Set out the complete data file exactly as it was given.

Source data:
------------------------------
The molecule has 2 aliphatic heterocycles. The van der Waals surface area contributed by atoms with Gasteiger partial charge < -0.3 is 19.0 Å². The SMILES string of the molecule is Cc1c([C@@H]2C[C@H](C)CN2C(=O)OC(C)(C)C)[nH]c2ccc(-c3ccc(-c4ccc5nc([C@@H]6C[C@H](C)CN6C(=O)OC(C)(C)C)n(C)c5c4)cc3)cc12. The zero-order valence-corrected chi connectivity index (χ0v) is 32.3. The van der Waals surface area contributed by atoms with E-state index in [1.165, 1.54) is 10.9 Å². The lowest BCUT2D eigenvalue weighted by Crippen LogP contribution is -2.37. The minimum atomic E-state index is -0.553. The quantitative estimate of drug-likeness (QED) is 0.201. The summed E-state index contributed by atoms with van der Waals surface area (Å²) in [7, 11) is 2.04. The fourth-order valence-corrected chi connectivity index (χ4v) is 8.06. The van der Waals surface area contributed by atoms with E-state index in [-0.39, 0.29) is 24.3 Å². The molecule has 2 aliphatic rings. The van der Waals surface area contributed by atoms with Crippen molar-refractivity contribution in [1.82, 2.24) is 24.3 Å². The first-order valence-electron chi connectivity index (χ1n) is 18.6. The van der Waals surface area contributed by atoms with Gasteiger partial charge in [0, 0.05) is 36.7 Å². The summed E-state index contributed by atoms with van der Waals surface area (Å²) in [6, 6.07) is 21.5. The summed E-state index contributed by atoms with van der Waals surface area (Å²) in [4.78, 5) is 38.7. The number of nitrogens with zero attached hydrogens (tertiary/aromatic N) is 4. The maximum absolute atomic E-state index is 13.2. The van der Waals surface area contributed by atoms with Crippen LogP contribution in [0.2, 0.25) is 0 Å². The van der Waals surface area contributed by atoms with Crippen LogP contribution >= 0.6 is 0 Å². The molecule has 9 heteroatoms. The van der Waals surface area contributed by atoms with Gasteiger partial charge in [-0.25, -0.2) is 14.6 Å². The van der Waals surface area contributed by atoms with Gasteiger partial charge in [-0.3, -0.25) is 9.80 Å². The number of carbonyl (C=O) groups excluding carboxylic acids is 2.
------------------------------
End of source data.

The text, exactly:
The molecule has 2 aliphatic heterocycles. The van der Waals surface area contributed by atoms with Gasteiger partial charge < -0.3 is 19.0 Å². The SMILES string of the molecule is Cc1c([C@@H]2C[C@H](C)CN2C(=O)OC(C)(C)C)[nH]c2ccc(-c3ccc(-c4ccc5nc([C@@H]6C[C@H](C)CN6C(=O)OC(C)(C)C)n(C)c5c4)cc3)cc12. The zero-order valence-corrected chi connectivity index (χ0v) is 32.3. The van der Waals surface area contributed by atoms with E-state index in [1.165, 1.54) is 10.9 Å². The lowest BCUT2D eigenvalue weighted by Crippen LogP contribution is -2.37. The minimum atomic E-state index is -0.553. The quantitative estimate of drug-likeness (QED) is 0.201. The summed E-state index contributed by atoms with van der Waals surface area (Å²) in [7, 11) is 2.04. The fourth-order valence-corrected chi connectivity index (χ4v) is 8.06. The van der Waals surface area contributed by atoms with E-state index in [-0.39, 0.29) is 24.3 Å². The molecule has 2 aliphatic rings. The van der Waals surface area contributed by atoms with Crippen molar-refractivity contribution in [1.82, 2.24) is 24.3 Å². The first-order valence-electron chi connectivity index (χ1n) is 18.6. The van der Waals surface area contributed by atoms with Gasteiger partial charge in [0, 0.05) is 36.7 Å². The summed E-state index contributed by atoms with van der Waals surface area (Å²) in [6, 6.07) is 21.5. The summed E-state index contributed by atoms with van der Waals surface area (Å²) in [4.78, 5) is 38.7. The number of nitrogens with zero attached hydrogens (tertiary/aromatic N) is 4. The maximum absolute atomic E-state index is 13.2. The van der Waals surface area contributed by atoms with Crippen LogP contribution in [0.2, 0.25) is 0 Å². The van der Waals surface area contributed by atoms with Crippen LogP contribution >= 0.6 is 0 Å². The molecule has 9 heteroatoms. The van der Waals surface area contributed by atoms with Gasteiger partial charge in [-0.25, -0.2) is 14.6 Å². The van der Waals surface area contributed by atoms with Gasteiger partial charge in [-0.3, -0.25) is 9.80 Å². The number of carbonyl (C=O) groups excluding carboxylic acids is 2.